The Lost Kingdom
By Darienne Stewart,
Common Sense Media Reviewer
Common Sense Media Reviewers
Exciting frontier adventure with steampunk fantasy twist.
A Lot or a Little?
What you will—and won't—find in this book.
Educational ValueReal historical figures and events are blended with fantasy (the author provides a helpful note to clarify the historical record). Readers may want to learn more about Leyden jars, Francesco Lana de Terzi's flying boat, and other elements of the plot. The Bartrams are absorbed with botany and discuss the the names and characteristics of several plants. Ben Franklin and a very young George Washington both have cameos, and Billy Bartram and his father are real figures connected with the American Philosophical Society. The myth of Madoc is rooted in the true history of the American frontier.
Billy is ashamed of his father's ugly beliefs but is able to reconcile them as part of the whole of a man. Much of the story's action is propelled by violence, or the threat of violence, but the takeaway message about peace and learning to live together.
Positive Role ModelsAs Billy discovers his father's less admirable traits, he openly challenges him. Both he and Jane defy orders from adults trying to keep them safe. Billy ultimately stands up for what is right and just, and finds a way to embrace his father without ignoring his faults. Andrew is treated very poorly by Billy's dad but still risks his life for the elder Bartram and his companions. Selfish, impulsive individual actions have terrible consequences for the entire expedition.
Violence & ScarinessCharacters face real peril, and some are injured and killed in battle, accidents, and encounters with a bear-wolf. The expedition sets out unarmed and is joined by a translator who brings a gun. They seek Madoc's people as allies in the anticipated war with the French, and are pursued by French soldiers. One character is held captive.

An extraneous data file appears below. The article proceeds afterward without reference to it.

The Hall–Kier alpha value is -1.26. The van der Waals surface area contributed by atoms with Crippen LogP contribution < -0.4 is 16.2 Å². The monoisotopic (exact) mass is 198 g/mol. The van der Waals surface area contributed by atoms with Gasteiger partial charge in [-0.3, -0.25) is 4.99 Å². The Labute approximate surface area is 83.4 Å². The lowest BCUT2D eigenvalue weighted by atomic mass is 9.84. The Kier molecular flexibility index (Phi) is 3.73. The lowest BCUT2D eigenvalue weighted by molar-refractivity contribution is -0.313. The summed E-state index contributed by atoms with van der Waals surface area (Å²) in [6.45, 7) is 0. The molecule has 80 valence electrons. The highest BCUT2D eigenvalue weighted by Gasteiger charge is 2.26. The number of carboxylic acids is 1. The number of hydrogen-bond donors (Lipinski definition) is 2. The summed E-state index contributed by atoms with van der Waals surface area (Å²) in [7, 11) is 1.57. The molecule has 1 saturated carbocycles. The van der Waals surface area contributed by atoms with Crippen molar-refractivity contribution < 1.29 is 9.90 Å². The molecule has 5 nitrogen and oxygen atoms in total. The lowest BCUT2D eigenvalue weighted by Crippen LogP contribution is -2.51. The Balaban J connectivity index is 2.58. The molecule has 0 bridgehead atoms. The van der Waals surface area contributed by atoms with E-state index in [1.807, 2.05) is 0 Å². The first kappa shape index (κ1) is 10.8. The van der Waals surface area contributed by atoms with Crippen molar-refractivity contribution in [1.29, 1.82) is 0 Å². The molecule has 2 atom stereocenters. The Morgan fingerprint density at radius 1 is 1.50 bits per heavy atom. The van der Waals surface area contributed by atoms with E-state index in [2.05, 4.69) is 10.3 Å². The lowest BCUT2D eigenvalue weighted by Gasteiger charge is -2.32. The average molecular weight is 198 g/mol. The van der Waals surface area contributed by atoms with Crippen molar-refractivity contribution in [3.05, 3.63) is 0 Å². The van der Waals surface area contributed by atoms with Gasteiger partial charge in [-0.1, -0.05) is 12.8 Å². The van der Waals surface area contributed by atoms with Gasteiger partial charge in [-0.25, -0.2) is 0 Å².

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Parents Need to KnowParents need to know that The Lost Kingdom is a fantasy rooted in American history. The mingling of fact and fiction may confuse young readers, who should read the author's note at the end to be sure they're clear on what really happened. Set during the buildup to the French and Indian War, it confronts racial prejudice and, to a lesser degree, gender stereotyping.
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What's the Story?
Is It Any Good?
Talk to Your Kids About ...
Families can talk about the story's blend of fantasy and historical fact. Does this make history more engaging, or more confusing? How would the story have been different if it relied entirely on fictional characters?
The Lost Kingdom can be described as steampunk, a type of science fiction that blends the old and the new. Have you read any other steampunk stories? What do you think makes steampunk so appealing?
Try the same technique yourself: Write a short fantasy based on an historical event or figure.
- Author: Matthew J. Kirby
- Genre: Adventure
- Topics: Magic and Fantasy, History, Science and Nature
- Book type: Fiction
- Publisher: Scholastic Press
- Publication date: August 27, 2013
- Publisher's recommended age(s): 8 - 12
- Number of pages: 352
- Available on: Nook, Audiobook (unabridged), Hardback, Kindle
- Last updated: July 12, 2017
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